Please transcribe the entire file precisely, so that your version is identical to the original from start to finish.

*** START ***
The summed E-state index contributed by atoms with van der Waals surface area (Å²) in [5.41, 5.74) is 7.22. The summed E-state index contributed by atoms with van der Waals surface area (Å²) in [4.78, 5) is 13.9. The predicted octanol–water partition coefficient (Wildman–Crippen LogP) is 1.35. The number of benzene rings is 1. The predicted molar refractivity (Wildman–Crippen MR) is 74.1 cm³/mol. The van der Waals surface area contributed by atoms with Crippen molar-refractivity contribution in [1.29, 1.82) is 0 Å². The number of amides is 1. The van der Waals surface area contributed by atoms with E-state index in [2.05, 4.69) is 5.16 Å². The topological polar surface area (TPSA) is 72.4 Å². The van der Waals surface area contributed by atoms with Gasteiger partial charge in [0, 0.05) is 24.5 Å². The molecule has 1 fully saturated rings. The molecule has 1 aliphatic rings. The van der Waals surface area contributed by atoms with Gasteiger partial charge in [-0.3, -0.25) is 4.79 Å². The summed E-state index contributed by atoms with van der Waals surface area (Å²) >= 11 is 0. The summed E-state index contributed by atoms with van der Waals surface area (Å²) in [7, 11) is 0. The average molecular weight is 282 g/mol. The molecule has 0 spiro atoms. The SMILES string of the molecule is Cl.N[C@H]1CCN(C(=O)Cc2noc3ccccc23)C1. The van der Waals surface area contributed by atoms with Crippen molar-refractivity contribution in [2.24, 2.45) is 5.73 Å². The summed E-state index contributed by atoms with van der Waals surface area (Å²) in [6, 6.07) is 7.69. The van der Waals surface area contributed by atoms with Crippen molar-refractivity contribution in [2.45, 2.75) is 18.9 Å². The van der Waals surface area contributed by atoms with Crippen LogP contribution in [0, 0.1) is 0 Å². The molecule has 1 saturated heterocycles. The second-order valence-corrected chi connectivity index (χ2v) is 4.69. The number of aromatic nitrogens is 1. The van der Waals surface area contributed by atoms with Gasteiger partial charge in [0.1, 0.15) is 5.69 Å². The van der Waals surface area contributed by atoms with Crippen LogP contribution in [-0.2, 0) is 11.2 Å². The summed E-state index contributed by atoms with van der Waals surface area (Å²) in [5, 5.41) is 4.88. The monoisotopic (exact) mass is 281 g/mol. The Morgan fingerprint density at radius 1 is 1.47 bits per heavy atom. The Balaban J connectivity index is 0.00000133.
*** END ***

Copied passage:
The summed E-state index contributed by atoms with van der Waals surface area (Å²) in [5.41, 5.74) is 7.22. The summed E-state index contributed by atoms with van der Waals surface area (Å²) in [4.78, 5) is 13.9. The predicted octanol–water partition coefficient (Wildman–Crippen LogP) is 1.35. The number of benzene rings is 1. The predicted molar refractivity (Wildman–Crippen MR) is 74.1 cm³/mol. The van der Waals surface area contributed by atoms with Crippen molar-refractivity contribution in [1.29, 1.82) is 0 Å². The number of amides is 1. The van der Waals surface area contributed by atoms with E-state index in [2.05, 4.69) is 5.16 Å². The topological polar surface area (TPSA) is 72.4 Å². The van der Waals surface area contributed by atoms with Gasteiger partial charge in [0, 0.05) is 24.5 Å². The molecule has 1 fully saturated rings. The molecule has 1 aliphatic rings. The van der Waals surface area contributed by atoms with Gasteiger partial charge in [-0.3, -0.25) is 4.79 Å². The summed E-state index contributed by atoms with van der Waals surface area (Å²) >= 11 is 0. The summed E-state index contributed by atoms with van der Waals surface area (Å²) in [7, 11) is 0. The average molecular weight is 282 g/mol. The molecule has 0 spiro atoms. The SMILES string of the molecule is Cl.N[C@H]1CCN(C(=O)Cc2noc3ccccc23)C1. The van der Waals surface area contributed by atoms with Crippen molar-refractivity contribution in [2.24, 2.45) is 5.73 Å². The summed E-state index contributed by atoms with van der Waals surface area (Å²) in [6, 6.07) is 7.69. The van der Waals surface area contributed by atoms with Crippen molar-refractivity contribution in [2.45, 2.75) is 18.9 Å². The van der Waals surface area contributed by atoms with Crippen LogP contribution in [0, 0.1) is 0 Å². The molecule has 1 saturated heterocycles. The second-order valence-corrected chi connectivity index (χ2v) is 4.69. The number of aromatic nitrogens is 1. The van der Waals surface area contributed by atoms with Gasteiger partial charge in [0.1, 0.15) is 5.69 Å². The van der Waals surface area contributed by atoms with Crippen LogP contribution in [-0.2, 0) is 11.2 Å². The summed E-state index contributed by atoms with van der Waals surface area (Å²) in [5, 5.41) is 4.88. The monoisotopic (exact) mass is 281 g/mol. The Morgan fingerprint density at radius 1 is 1.47 bits per heavy atom. The Balaban J connectivity index is 0.00000133.